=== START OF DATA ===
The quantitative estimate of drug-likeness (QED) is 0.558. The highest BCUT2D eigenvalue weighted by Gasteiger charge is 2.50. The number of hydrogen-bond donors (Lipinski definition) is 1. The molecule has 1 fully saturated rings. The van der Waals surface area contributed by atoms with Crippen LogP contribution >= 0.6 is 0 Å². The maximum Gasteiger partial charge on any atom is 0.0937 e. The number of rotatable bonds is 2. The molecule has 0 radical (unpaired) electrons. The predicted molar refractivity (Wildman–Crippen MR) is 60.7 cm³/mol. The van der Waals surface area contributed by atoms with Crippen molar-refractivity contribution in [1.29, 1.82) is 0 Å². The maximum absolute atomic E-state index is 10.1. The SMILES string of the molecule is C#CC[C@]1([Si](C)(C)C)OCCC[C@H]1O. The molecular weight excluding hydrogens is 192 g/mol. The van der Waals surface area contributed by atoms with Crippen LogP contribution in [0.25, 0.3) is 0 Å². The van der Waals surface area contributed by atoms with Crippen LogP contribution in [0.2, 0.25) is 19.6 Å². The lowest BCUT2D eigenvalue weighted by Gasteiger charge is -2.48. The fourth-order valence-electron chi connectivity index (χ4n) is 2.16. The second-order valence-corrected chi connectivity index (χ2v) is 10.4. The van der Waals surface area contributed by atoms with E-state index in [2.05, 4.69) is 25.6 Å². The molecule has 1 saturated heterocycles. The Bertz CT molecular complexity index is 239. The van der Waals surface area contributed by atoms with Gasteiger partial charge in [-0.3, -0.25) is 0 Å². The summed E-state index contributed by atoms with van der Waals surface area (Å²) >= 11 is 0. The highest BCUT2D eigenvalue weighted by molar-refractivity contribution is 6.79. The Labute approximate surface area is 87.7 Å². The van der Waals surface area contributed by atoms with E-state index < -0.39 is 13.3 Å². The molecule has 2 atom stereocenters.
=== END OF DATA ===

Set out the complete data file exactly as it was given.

The quantitative estimate of drug-likeness (QED) is 0.558. The highest BCUT2D eigenvalue weighted by Gasteiger charge is 2.50. The number of hydrogen-bond donors (Lipinski definition) is 1. The molecule has 1 fully saturated rings. The van der Waals surface area contributed by atoms with Crippen LogP contribution >= 0.6 is 0 Å². The maximum Gasteiger partial charge on any atom is 0.0937 e. The number of rotatable bonds is 2. The molecule has 0 radical (unpaired) electrons. The predicted molar refractivity (Wildman–Crippen MR) is 60.7 cm³/mol. The van der Waals surface area contributed by atoms with Crippen molar-refractivity contribution in [1.29, 1.82) is 0 Å². The maximum absolute atomic E-state index is 10.1. The SMILES string of the molecule is C#CC[C@]1([Si](C)(C)C)OCCC[C@H]1O. The molecular weight excluding hydrogens is 192 g/mol. The van der Waals surface area contributed by atoms with Crippen LogP contribution in [0.25, 0.3) is 0 Å². The van der Waals surface area contributed by atoms with Crippen LogP contribution in [0.2, 0.25) is 19.6 Å². The lowest BCUT2D eigenvalue weighted by Gasteiger charge is -2.48. The fourth-order valence-electron chi connectivity index (χ4n) is 2.16. The second-order valence-corrected chi connectivity index (χ2v) is 10.4. The van der Waals surface area contributed by atoms with E-state index in [2.05, 4.69) is 25.6 Å². The molecule has 1 saturated heterocycles. The Bertz CT molecular complexity index is 239. The van der Waals surface area contributed by atoms with Gasteiger partial charge in [-0.3, -0.25) is 0 Å². The summed E-state index contributed by atoms with van der Waals surface area (Å²) >= 11 is 0. The highest BCUT2D eigenvalue weighted by molar-refractivity contribution is 6.79. The Labute approximate surface area is 87.7 Å². The van der Waals surface area contributed by atoms with E-state index < -0.39 is 13.3 Å². The molecule has 2 atom stereocenters.